The 2020 growing season was drier than average, with the majority of North Dakota receiving below-average precipitation throughout the season.
As a result, 65% of the state is experiencing drought, and an additional 27% is considered abnormally dry.
Ranchers have reported up to 60% reductions in forage production on pasture, range and hay land due to the drought in 2020, according to North Dakota State University Extension livestock specialists. This decrease in forage production, continued drought and impacts of overgrazing due to loss of forage have resulted in nearly 50% of the state’s pasture and range being in poor or very poor condition.
“In many areas, pasture and rangeland also experienced excess grazing pressure,” says Miranda Meehan, livestock environmental stewardship specialist. “These pastures may need extra time to recover before producers initiate grazing in 2021. Following the 2017 drought, grass development was delayed by as much as two weeks, primarily due to overgrazing and lack of moisture in the fall.”
The 2020 grazing season is very similar to 2017, with stressful conditions occurring on pasture and hay land going into the upcoming winter. Grazing before grass plants reach the appropriate stage of growth for grazing readiness causes up to a 60% reduction in forage production, which can reduce the stocking rate and/or animal performance, Meehan notes.
The pastures stressed by drought and/or overgrazing this fall more than likely will experience a delay in grazing readiness in 2021, irrelevant of the amount of snow received this winter and rainfall received next spring.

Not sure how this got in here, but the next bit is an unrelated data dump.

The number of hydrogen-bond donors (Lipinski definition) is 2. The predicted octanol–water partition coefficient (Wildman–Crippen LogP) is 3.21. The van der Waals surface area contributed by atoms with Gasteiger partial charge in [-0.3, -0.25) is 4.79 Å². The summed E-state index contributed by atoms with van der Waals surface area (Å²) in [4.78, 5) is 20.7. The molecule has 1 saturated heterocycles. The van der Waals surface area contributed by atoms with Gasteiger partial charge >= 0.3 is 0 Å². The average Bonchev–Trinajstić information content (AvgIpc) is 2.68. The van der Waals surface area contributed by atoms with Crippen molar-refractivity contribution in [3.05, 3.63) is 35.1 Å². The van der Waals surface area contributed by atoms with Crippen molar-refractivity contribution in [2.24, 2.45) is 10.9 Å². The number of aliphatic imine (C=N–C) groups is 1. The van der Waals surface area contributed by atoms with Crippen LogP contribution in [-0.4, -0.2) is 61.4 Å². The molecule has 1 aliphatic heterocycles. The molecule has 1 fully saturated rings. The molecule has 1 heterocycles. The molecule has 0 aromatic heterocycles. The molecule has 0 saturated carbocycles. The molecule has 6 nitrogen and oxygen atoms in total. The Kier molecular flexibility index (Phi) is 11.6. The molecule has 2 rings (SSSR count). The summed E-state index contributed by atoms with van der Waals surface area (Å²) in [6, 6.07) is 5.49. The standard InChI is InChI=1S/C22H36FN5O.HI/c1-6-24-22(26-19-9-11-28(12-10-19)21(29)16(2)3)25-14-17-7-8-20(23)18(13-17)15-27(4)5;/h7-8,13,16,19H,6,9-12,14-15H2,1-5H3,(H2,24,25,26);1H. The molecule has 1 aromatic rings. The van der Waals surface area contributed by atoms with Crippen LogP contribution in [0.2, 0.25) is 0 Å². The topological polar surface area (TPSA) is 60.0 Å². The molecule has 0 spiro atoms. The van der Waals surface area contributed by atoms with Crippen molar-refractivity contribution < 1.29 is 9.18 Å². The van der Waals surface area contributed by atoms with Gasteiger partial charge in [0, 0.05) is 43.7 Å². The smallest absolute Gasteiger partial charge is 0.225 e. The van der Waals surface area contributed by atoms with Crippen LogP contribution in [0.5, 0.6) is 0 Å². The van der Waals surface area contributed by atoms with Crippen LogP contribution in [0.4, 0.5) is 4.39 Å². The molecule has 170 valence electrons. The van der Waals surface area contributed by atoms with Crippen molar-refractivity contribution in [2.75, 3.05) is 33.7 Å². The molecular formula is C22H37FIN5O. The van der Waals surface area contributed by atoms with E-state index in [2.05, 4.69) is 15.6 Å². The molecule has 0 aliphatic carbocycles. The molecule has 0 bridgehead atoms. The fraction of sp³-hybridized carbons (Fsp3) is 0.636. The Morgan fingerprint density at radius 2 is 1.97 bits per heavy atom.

Meehan and Kevin Sedivec, NDSU Extension rangeland management specialist, recommend that ranchers plan for a reduction in forage production in 2021. Here are three scenarios producers could see in 2021:
If we receive below normal moisture in 2021, expect lower forage production for the growing season and a decline in forage quality earlier in the season. Unlike in 2020, no residual soil moisture will be available to offset the lack of precipitation.
If spring precipitation is normal, expect a delay in plant development and lower production due to a loss in tiller development following the dry fall.
If we experience a wet spring, forage production and quality likely will be normal but not above normal.
“Ranchers should have a plan in place to reduce their stocking rates if overgrazing occurred this year, especially this fall, and if drought persists in 2021,” Meehan says. “They will need to adjust the length of time they graze and/or the number of animals grazed.
“Make plans to grow more annual forages for hay and/or grazing,” she adds. “Using cover crops and annual forages strategically within your crop system can provide added feed while enhancing soil health.”
Making early adjustments to the stocking rate will prevent overgrazing and reduce the length of time the grass takes to recover from drought, as well as improve the long-term sustainability of livestock operations.
“Overgrazing can have long-term impacts on the entire rangeland plant community, leading to a loss of forage production, changes in plant species composition, soil erosion, weed growth and a reduction in the soil’s ability to hold water,” Sedivec says.